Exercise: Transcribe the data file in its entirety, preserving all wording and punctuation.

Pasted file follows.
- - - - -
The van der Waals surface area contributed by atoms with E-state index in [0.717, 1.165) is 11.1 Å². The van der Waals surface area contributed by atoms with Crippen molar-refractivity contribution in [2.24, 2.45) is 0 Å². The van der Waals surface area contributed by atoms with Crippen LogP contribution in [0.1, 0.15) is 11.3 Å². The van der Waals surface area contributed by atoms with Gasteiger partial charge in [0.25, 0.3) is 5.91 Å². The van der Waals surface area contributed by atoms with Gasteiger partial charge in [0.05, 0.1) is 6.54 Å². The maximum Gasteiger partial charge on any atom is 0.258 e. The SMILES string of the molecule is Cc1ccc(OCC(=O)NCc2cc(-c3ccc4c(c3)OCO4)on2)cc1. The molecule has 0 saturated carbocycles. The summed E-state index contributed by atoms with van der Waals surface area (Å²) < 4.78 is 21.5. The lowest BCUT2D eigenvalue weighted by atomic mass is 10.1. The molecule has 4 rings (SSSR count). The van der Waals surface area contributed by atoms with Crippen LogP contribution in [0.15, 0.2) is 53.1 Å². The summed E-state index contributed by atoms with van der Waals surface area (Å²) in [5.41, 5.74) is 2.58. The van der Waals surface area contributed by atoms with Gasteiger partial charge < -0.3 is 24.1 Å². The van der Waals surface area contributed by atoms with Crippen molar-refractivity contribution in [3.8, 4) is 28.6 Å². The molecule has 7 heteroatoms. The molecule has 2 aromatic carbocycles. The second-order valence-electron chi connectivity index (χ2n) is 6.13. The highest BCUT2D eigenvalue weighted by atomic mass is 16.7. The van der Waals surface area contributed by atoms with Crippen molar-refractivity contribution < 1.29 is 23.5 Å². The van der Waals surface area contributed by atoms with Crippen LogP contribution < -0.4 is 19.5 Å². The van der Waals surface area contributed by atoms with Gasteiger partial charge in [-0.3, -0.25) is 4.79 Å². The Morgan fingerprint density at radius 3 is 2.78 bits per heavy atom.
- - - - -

The van der Waals surface area contributed by atoms with E-state index in [0.717, 1.165) is 11.1 Å². The van der Waals surface area contributed by atoms with Crippen molar-refractivity contribution in [2.24, 2.45) is 0 Å². The van der Waals surface area contributed by atoms with Crippen LogP contribution in [0.1, 0.15) is 11.3 Å². The van der Waals surface area contributed by atoms with Gasteiger partial charge in [0.25, 0.3) is 5.91 Å². The van der Waals surface area contributed by atoms with Gasteiger partial charge in [0.05, 0.1) is 6.54 Å². The maximum Gasteiger partial charge on any atom is 0.258 e. The SMILES string of the molecule is Cc1ccc(OCC(=O)NCc2cc(-c3ccc4c(c3)OCO4)on2)cc1. The molecule has 0 saturated carbocycles. The summed E-state index contributed by atoms with van der Waals surface area (Å²) < 4.78 is 21.5. The lowest BCUT2D eigenvalue weighted by atomic mass is 10.1. The molecule has 4 rings (SSSR count). The van der Waals surface area contributed by atoms with Crippen LogP contribution in [0.15, 0.2) is 53.1 Å². The summed E-state index contributed by atoms with van der Waals surface area (Å²) in [5.41, 5.74) is 2.58. The van der Waals surface area contributed by atoms with Gasteiger partial charge < -0.3 is 24.1 Å². The van der Waals surface area contributed by atoms with Crippen molar-refractivity contribution in [3.8, 4) is 28.6 Å². The molecule has 7 heteroatoms. The molecule has 2 aromatic carbocycles. The second-order valence-electron chi connectivity index (χ2n) is 6.13. The highest BCUT2D eigenvalue weighted by atomic mass is 16.7. The van der Waals surface area contributed by atoms with Crippen molar-refractivity contribution < 1.29 is 23.5 Å². The van der Waals surface area contributed by atoms with Crippen LogP contribution < -0.4 is 19.5 Å². The van der Waals surface area contributed by atoms with Gasteiger partial charge in [-0.3, -0.25) is 4.79 Å². The Morgan fingerprint density at radius 3 is 2.78 bits per heavy atom.